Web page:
No one has the right to drive unsafely
According to a study conducted by the National Traffic Highway Safety Administration, “on the basis of estimated annual travel, the fatality rate for drivers 85 and over is nine times as high as the rate for drivers 25 through 69 years old.” This is an alarming statistic, and is a serious cause for concern.
In recent years, the number of elderly drivers has continued to increase by almost 20 percent. As this number increases, there is an increased cause for concern regarding safety on the road.
As people age, their physical health deteriorates, and this greatly effects their ability to drive. According to the National Institute on Aging, muscular and joint problems, worsening vision and hearing and an increased number of medications are several factors that contribute to the decline in safe elderly driving.
Another study conducted by the NTHSA states that 28 percent of crash-involved older drivers were turning left when they were struck. This is seven times more often than younger drivers were struck while making left turns.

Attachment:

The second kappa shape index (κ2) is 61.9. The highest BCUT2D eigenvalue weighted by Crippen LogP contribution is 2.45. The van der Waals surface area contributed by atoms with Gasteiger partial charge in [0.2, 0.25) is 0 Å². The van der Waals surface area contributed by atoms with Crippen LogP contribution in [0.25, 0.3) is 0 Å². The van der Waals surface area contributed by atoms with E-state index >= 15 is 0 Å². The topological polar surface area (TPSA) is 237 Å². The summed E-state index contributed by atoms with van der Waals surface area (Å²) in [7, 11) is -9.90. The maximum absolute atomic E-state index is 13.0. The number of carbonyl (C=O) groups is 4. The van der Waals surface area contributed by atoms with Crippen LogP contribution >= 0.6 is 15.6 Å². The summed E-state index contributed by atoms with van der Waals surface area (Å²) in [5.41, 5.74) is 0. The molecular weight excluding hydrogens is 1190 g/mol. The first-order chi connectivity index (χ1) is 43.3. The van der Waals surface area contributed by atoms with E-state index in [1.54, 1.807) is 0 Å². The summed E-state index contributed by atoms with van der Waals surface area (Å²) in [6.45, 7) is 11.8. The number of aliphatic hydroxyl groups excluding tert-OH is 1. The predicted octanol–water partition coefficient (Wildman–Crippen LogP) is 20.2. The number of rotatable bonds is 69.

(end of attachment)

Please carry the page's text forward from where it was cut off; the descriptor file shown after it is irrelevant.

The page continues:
Stiffening joints and weakened muscles make it hard for older drivers to turn their head, turn the steering wheel quickly and brake safely, while vision and hearing problems make it difficult for drivers to judge distances and react to certain situations. Elderly drivers also, on average, take more medications than younger drivers, and these medications may have side effects that cause problems when driving.
There is a seemingly obvious solution to the problem presented by elderly drivers. Drivers should, at a minimum, retake their driver’s test at age 60, and every five to 10 years thereafter. This would insure that each elderly driver is still capable of handling the responsibility of driving safely.
This seems to many to be such a simple solution, yet no laws have been enacted in New York that require drivers to retake their road test, or even retake the written permit test. Maybe some believe that the process would be stressful and threatening to elderly drivers. Others may believe that such a requirement would deprive older drivers of an earned privilege if they were forced to retake their driver’s test.
Logically, it does not seem fair to compromise the safety of other drivers. Driving is a privilege, not a right. Older drivers are not given the right to drive and should only be given the privilege if they are still capable of handling their vehicles safely.